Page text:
Click on above
graphic to view the photo essay The
By Judah S. Harris
It’s probably no secret that photographers
like photography. But there’s a huge audience out there of
non-photographers who are equally passionate about the photographic
medium. This is a growing audience of individuals from many places and
walks of life who are finding it hard to live without photography. Or
maybe to be a little more fair, who appreciate photography’s unique
ability to portray the reality of the world we live in today, the
places where people lived yesterday, and the bounty of ideas and
emotions and vistas that are not bound by any set time or chronology.
Over the last number of decades, photography has become increasingly
recognized as more than just a potent medium of expression and
communication. Today it is considered a true form of art, as legitimate
as any creation involving brushes and canvas, or other tools and
technique that have been in existence for ages. As the perception in
the art world of photography as fine art became more common, dealers,
galleries and exhibition opportunities increased; values for
photographic prints rose; and select photographers, representing a
range of subject matter and styles, achieved fame (even if not fortune)
and attracted what could in fact be termed a loyal following.
The Association of International Photography Art Dealers (AIPAD) was
begun in 1979. Based in Washington, DC, they are a membership
organization promoting specific standards relating to the purchasing
and selling of photography and a public awareness of photographic
collecting. Their annual show - appropriately named The Photography Show - is held in
NYC each year and offers a four-day experience, an almost unprecedented
opportunity really, to view and purchase photography of all genres and
at a wide range of price points.
I have attended a number of times in the past, but thought that this
year I’d actually photograph the event, with the goal of documenting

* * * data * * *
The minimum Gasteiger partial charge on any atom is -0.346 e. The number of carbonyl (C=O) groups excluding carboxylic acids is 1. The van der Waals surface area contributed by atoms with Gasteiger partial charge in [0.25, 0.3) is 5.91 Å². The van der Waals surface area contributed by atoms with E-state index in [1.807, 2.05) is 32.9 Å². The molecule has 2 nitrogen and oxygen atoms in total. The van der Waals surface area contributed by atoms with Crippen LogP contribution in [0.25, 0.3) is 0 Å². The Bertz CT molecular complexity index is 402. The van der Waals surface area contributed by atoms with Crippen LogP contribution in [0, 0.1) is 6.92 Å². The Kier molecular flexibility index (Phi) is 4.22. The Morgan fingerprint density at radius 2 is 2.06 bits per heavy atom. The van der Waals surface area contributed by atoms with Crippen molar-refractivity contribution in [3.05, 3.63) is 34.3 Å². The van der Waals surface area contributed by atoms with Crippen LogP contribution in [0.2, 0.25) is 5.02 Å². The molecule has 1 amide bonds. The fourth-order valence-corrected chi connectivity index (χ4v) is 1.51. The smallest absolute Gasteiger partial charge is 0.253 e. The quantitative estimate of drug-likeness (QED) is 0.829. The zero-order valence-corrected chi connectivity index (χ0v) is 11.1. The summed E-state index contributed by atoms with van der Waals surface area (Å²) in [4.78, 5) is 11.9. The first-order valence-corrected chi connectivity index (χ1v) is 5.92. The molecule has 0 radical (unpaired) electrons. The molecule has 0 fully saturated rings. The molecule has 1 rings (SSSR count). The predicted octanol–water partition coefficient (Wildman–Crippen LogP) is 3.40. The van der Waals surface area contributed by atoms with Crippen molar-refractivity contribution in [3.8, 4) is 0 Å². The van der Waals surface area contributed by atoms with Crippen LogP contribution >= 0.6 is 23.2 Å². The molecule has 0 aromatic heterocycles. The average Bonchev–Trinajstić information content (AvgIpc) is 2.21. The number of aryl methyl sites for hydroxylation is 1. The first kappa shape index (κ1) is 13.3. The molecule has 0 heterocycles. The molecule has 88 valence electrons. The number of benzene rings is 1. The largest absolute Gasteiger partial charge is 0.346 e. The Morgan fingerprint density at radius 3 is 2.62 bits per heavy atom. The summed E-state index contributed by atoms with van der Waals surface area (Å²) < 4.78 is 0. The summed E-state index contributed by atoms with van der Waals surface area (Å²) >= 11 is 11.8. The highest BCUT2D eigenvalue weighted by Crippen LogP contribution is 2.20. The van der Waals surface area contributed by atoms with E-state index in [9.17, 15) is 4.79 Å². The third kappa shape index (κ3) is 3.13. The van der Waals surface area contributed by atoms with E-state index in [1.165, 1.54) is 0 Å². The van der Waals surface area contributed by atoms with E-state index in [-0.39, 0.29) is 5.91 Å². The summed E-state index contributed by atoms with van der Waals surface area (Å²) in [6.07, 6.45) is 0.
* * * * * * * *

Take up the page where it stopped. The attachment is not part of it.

how people interact with photographs – at least in this sort of venue.
Probably in a private home or in a corporate office space it's somewhat
different, but here at the show, in every single aisle, the interaction
I spent a total of nine hours on the Friday and Sunday of the 2007
which took place April 12-15 at the Park Avenue Armory in Manhattan.
The idea of photographing people looking at photographs of people - or
looking at landscapes, or still lifes, or any other subject - seemed
appealing. Enough at least to invest the time I spent over two days.
Here at The Photography Show
I could observe, in concentrated form, the nexus of people and
photographic art. How do people interact with photography? How do they
look at photographic prints; how close do they stand to the art; how do
they handle actual prints; what questions do they pose to the dealers
or discuss with others also viewing the show; what do they “like” or
The photographs you’re about to see will answer some of these
questions, but more so they will validate the questions as ones worth
asking. After viewing this photo essay you may have your own questions
or perceptions about “photography as art,” and you might ponder more
than you have before the nexus of photographic art and your own life.